Banning people we don’t like might feel good in the short term, says David Robertson, but what happens when the censors come for Christians?
This week I was banned. Together with millions of others. I can no longer access any of my posts, responses, likes and information on the social media platform Parler.
The news followed the announcement from Twitter and Facebook that they would be permanently banning Donald Trump.
Some Christians have expressed great delight over these decisions, but I fear that they are not seeing the dangers of what is going on. Especially for the Church.
Let’s ask where we are, how we got here, and where we seem to be heading. What are now known as the ‘Big Tech’ corporations; Facebook, Twitter, Amazon, Apple and Alphabet (Google), have amassed wealth, power and influence greater than any previous companies in human history. But, importantly, they have always resisted being described as ‘publishers’. Their argument has been: we provide the paper and the ink, but we do not publish the books.
However, now that they have amassed billions in resources and a virtual monopoly on social media, they have changed their tune. Suddenly they have decided that they are responsible for at least some of the content – although conveniently for them – not legally. This came to the forefront four days ago, when these companies all decided to ban President Trump, and then block one of their smaller rivals, the Parler platform.
The tech companies state Trump and Parler were both banned because they do not meet ‘community standards’. And yet Ayatollah Khamenei is still allowed to tweet “Israel is a malignant cancerous tumour in the West Asia region that has to be removed and eradicated. It is possible and it will happen.” Why don’t these ‘community standards’ apply to him?
As for the claim that Trump has incited violence, earlier this year the online magazine Slate tweeted: “Non-violence is an important tool for protests, but so is violence.” This is typical of hundreds of tweets which have come from Antifa and some Black Lives Matter supporters which have justified violence against people and the destruction of property. And yet neither the perpetrators or platforms were banned then. Why not?
When the Big Tech companies argue Parler facilitated violence (because some posts on the platform advocated support for the Capitol Hill riots) they are correct, but given Big Tech think they cannot be held legally responsible for what is published on their own platforms, what right do they have to hold Parler responsible? It’s one rule for Big Tech, another rule for Parler.
While the German, French and Australian governments, as well as numerous opposition politicians in authoritarian countries like Russia, see the danger in the increasingly extreme approach being taken by Big Tech – many Christians have celebrated it. After all, we don’t like Donald Trump, so this must be a good thing! Isn’t it strange how people are in favour of censorship when they or their friends are the ones doing the censoring? They tend to be less keen when they are the ones censored!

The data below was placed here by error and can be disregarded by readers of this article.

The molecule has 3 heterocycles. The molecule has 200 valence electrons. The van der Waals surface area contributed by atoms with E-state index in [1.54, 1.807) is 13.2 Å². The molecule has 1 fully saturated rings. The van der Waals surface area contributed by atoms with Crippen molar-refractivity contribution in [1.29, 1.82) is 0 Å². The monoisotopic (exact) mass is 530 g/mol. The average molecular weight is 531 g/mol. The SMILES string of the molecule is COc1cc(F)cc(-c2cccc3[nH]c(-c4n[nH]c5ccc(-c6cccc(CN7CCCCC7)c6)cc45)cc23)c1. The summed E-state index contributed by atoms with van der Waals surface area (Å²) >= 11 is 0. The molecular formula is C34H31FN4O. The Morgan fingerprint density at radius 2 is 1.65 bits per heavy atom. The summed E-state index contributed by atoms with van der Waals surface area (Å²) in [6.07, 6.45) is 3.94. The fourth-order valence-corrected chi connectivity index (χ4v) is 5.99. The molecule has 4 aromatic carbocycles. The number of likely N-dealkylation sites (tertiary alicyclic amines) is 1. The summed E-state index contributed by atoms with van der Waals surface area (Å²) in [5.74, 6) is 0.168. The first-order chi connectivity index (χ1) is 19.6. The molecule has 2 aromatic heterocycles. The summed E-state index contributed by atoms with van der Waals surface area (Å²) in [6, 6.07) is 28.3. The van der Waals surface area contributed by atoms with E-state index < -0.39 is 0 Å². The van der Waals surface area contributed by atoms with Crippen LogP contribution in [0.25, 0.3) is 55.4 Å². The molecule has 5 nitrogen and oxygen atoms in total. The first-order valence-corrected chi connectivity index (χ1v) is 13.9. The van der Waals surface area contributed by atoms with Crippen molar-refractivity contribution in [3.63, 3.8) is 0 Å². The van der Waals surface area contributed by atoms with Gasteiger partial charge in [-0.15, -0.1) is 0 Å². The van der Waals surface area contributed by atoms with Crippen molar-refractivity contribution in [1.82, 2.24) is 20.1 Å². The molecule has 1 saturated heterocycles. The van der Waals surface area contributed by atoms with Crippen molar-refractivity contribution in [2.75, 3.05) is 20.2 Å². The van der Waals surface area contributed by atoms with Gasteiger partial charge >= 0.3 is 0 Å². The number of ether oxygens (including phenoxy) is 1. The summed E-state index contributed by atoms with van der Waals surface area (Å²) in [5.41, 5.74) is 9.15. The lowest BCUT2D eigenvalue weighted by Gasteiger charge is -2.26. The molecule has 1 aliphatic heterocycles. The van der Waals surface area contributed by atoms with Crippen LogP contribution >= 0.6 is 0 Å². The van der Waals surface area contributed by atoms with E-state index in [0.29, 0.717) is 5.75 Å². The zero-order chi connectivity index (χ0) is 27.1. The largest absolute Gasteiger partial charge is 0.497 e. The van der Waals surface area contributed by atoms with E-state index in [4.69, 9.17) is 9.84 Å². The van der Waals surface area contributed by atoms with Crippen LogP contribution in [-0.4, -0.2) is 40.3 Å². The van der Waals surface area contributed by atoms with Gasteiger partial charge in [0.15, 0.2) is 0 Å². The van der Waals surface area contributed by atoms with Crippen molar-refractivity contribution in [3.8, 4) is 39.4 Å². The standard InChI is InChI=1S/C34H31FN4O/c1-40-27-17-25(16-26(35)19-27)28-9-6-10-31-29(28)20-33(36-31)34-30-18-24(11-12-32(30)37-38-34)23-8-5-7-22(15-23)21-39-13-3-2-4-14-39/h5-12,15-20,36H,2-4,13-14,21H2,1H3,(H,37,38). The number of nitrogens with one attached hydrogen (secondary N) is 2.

You can see where this will lead. The Californian Woke Maoists decide that saying “men cannot become women” is “violence” – so any organisation or platform that does so is banned. Ditto those who argue that marriage is between a man and a woman, abortion is killing human babies or go against whatever other Woke position, which has been determined as absolute truth by those who don’t believe that there is absolute truth.
In the old world all dictators could do was burn books – or the people who printed them. The book burning equivalents of today – the progressive politicians who work hand in hand with the corporate Tech oligarchs – not only burn the books, but now they can destroy the paper, the printing press and all the distributors. It is a hellish power to have. As the BBC’s media editor Amol Rajan asked; “They are the editors of the Internet. They have more power than any politician or journalist in history. The question that matters is not ‘have they made the right editorial call?’ but rather ‘is it right that a handful of Californian billionaires should hold such sway over the 21st century public domain?’”
We’re entering a dangerous time in the history of Western democracies – and that danger is not primarily from a mob of redneck conspiracy theorists. Rather it is a handful of Californian billionaires with an unparalleled power in human history, who pose the biggest threat. Power corrupts. Absolute power corrupts absolutely. It’s time for that monopoly to be broken up and citizens and governments to regain their freedom.
Author: David Robertson